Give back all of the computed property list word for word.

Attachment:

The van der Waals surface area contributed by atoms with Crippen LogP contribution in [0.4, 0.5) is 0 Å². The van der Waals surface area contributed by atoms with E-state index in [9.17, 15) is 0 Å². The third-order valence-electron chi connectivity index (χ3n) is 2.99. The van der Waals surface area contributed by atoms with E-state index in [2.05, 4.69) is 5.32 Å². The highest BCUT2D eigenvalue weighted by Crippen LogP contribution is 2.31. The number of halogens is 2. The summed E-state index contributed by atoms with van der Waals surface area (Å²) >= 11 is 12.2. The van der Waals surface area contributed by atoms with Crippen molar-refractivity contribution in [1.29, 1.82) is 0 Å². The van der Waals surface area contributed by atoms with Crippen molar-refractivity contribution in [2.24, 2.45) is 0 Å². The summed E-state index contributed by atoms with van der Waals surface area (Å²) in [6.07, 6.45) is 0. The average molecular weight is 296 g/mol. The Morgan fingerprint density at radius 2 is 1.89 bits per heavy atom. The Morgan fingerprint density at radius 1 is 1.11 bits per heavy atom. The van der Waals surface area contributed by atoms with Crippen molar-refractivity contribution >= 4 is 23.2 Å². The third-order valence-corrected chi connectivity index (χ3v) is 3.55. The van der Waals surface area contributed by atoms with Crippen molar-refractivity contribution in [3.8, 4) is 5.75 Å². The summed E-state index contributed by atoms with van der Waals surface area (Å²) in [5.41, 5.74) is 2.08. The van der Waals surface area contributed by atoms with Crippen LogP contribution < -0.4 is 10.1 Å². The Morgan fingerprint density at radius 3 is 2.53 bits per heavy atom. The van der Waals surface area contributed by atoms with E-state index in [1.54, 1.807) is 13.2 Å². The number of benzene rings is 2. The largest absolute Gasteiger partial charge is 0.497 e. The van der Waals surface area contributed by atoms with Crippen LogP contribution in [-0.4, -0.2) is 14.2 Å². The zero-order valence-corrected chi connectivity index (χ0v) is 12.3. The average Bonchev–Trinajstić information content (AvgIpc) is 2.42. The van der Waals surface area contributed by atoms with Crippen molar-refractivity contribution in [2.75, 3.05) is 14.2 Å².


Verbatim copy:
The van der Waals surface area contributed by atoms with Crippen LogP contribution in [0.4, 0.5) is 0 Å². The van der Waals surface area contributed by atoms with E-state index in [9.17, 15) is 0 Å². The third-order valence-electron chi connectivity index (χ3n) is 2.99. The van der Waals surface area contributed by atoms with E-state index in [2.05, 4.69) is 5.32 Å². The highest BCUT2D eigenvalue weighted by Crippen LogP contribution is 2.31. The number of halogens is 2. The summed E-state index contributed by atoms with van der Waals surface area (Å²) >= 11 is 12.2. The van der Waals surface area contributed by atoms with Crippen molar-refractivity contribution in [1.29, 1.82) is 0 Å². The van der Waals surface area contributed by atoms with Crippen molar-refractivity contribution in [2.24, 2.45) is 0 Å². The summed E-state index contributed by atoms with van der Waals surface area (Å²) in [6.07, 6.45) is 0. The average molecular weight is 296 g/mol. The Morgan fingerprint density at radius 2 is 1.89 bits per heavy atom. The Morgan fingerprint density at radius 1 is 1.11 bits per heavy atom. The van der Waals surface area contributed by atoms with Crippen molar-refractivity contribution >= 4 is 23.2 Å². The third-order valence-corrected chi connectivity index (χ3v) is 3.55. The van der Waals surface area contributed by atoms with Crippen molar-refractivity contribution in [3.8, 4) is 5.75 Å². The summed E-state index contributed by atoms with van der Waals surface area (Å²) in [5.41, 5.74) is 2.08. The van der Waals surface area contributed by atoms with Crippen LogP contribution < -0.4 is 10.1 Å². The Morgan fingerprint density at radius 3 is 2.53 bits per heavy atom. The van der Waals surface area contributed by atoms with E-state index in [1.54, 1.807) is 13.2 Å². The number of benzene rings is 2. The largest absolute Gasteiger partial charge is 0.497 e. The van der Waals surface area contributed by atoms with Crippen LogP contribution in [-0.4, -0.2) is 14.2 Å². The zero-order valence-corrected chi connectivity index (χ0v) is 12.3. The average Bonchev–Trinajstić information content (AvgIpc) is 2.42. The van der Waals surface area contributed by atoms with Crippen molar-refractivity contribution in [2.75, 3.05) is 14.2 Å².